The Paschal Feast and the Lord’s Supper

Written by, Alfred Edersheim


‘And as they were eating, Jesus took bread, and blessed, and brake, and gave to the disciples, and said, Take, eat; this is My Body. And He took the cup, and gave thanks, and gave to them, saying, Drink ye all of it; for this is My blood of the New Testament, which is shed for many for the remission of sins.’
–Matthew 26:26-28

Jewish Traditions about the Passover 

Jewish tradition has this curious conceit: that the most important events in Israel’s history were connected with the Paschal season. Thus it is said to have been on the present Paschal night that, after his sacrifice, the ‘horror of great darkness’ fell upon Abraham when God revealed to him the future of his race (Genesis 15). Similarly, it is supposed to have been at Passover time that the patriarch entertained his heavenly guests, that Sodom was destroyed and Lot escaped, and that the walls of Jericho fell before the Lord. More than that—the ‘cake of barley bread’ seen in the dream, which led to the destruction of Midian’s host, had been prepared from the Omer, presented on the second day of the feast of unleavened bread; just as at a later period alike the captains of Sennacherib and the King of Assyria, who tarried at Nob, were overtaken by the hand of God at the Passover season. It was at the Paschal time also that the mysterious handwriting appeared on the wall to declare Babylon’s doom, and again at the Passover that Esther and the Jews fasted, and that wicked Haman perished. And so also in the last days it would be the Paschal night when the final judgments should come upon ‘Edom,’ and the glorious deliverance of Israel take place. Hence to this day, in every Jewish home, at a certain part of the Paschal service—just after the ‘third cup,’ or the ‘cup of blessing,’ has been drunk—the door is opened to admit Elijah the prophet as forerunner of the Messiah, while appropriate passages are at the same time read which foretell the destruction of all heathen nations (Psalms 79:6; 69:25; Lamentations 3:66). It is a remarkable coincidence that, in instituting His own Supper, the Lord Jesus connected the symbol, not of judgment, but of His dying love, with this ‘third cup.’ But, in general, it may be interesting to know that no other service contains within the same space the like ardent aspirations after a return to Jerusalem and the rebuilding of the Temple, nor so many allusions to the Messianic hope, as the liturgy for the night of the Passover now in use among the Jews.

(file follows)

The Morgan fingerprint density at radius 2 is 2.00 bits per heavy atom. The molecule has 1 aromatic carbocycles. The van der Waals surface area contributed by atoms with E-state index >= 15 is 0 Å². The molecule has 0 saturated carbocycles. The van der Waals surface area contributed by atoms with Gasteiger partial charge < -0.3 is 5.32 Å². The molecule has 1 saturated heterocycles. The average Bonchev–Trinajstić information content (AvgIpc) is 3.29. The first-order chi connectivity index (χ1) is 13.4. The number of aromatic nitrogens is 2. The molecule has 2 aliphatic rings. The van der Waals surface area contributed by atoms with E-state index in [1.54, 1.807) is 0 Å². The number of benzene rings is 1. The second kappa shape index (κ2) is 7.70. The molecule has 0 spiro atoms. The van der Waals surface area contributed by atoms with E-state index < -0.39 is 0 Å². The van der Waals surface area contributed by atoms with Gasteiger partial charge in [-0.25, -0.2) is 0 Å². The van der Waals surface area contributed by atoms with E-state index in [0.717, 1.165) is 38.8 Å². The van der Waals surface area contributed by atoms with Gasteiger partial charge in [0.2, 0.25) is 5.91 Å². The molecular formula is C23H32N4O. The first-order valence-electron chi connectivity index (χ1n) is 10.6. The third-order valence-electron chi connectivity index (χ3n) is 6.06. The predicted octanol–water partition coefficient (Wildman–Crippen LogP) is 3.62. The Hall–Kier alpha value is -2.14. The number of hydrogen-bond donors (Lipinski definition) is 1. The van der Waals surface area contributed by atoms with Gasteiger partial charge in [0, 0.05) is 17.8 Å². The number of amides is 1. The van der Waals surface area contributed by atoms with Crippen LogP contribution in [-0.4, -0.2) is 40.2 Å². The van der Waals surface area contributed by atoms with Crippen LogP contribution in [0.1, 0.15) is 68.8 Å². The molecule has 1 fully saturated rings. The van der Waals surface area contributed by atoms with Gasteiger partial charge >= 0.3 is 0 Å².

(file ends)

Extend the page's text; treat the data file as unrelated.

If we could only believe that the prayers and ceremonies which it embodies were the same as those at the time of our Lord, we should have it in our power to picture in minutest detail all that took place when He instituted his own Supper. We should see the Master as He presided among the festive company of His disciples, know what prayers He uttered, and at what special parts of the service, and be able to reproduce the arrangement of the Paschal table around which they sat.

The Modern Ceremonies 

At present and for many centuries back the Paschal Supper has been thus laid out: three large unleavened cakes, wrapped in the folds of a napkin, are placed on a salver, and on them the seven articles necessary for the ‘Passover Supper’ are ranged in this manner:

A roasted Egg (Instead of Roasted Shankbone of a Lamb the 14th day Chagigah) (Instead of the Paschal Lamb)
Charoseth (To represent the Bitter Herbs Lettuce mortar of Egypt)
Salt Water Chervil and Parsley

Present Ritual not the Same as the New Testament Times 

But, unfortunately, the analogy does not hold good. As the present Passover liturgy contains comparatively very few relics from New Testament times, so also the present arrangement of the Paschal table evidently dates from a time when sacrifices had ceased. On the other hand, however, by far the greater number of the usages observed in our own days are precisely the same as eighteen hundred years ago. A feeling, not of gratified curiosity, but of holy awe, comes over us, as thus we are able to pass back through those many centuries into the upper chamber where the Lord Jesus partook of that Passover which, with the loving desire of a Savior’s heart, He had desired to eat with His disciples. The leading incidents of the feast are all vividly before us—the handling of ‘the sop dipped in the dish,’ ‘the breaking of bread,’ ‘the giving thanks,’ ‘the distributing of the cup,’ and ‘the concluding hymn.’ Even the exact posture at the Supper is known to us. But the words associated with those sacred memories come with a strange sound when we find in Rabbinical writings the ‘Passover lamb’ designated as ‘His body,’ or when our special attention is called to the cup known as ‘the cup of blessing, which we bless’; nay, when the very term for the Passover liturgy itself, the ‘Haggadah,’ which means ‘showing forth,’ is exactly the same as that used by St. Paul in describing the service of the Lord’s Supper! (1 Corinthians 11:23-29)

The Roasting of the Lamb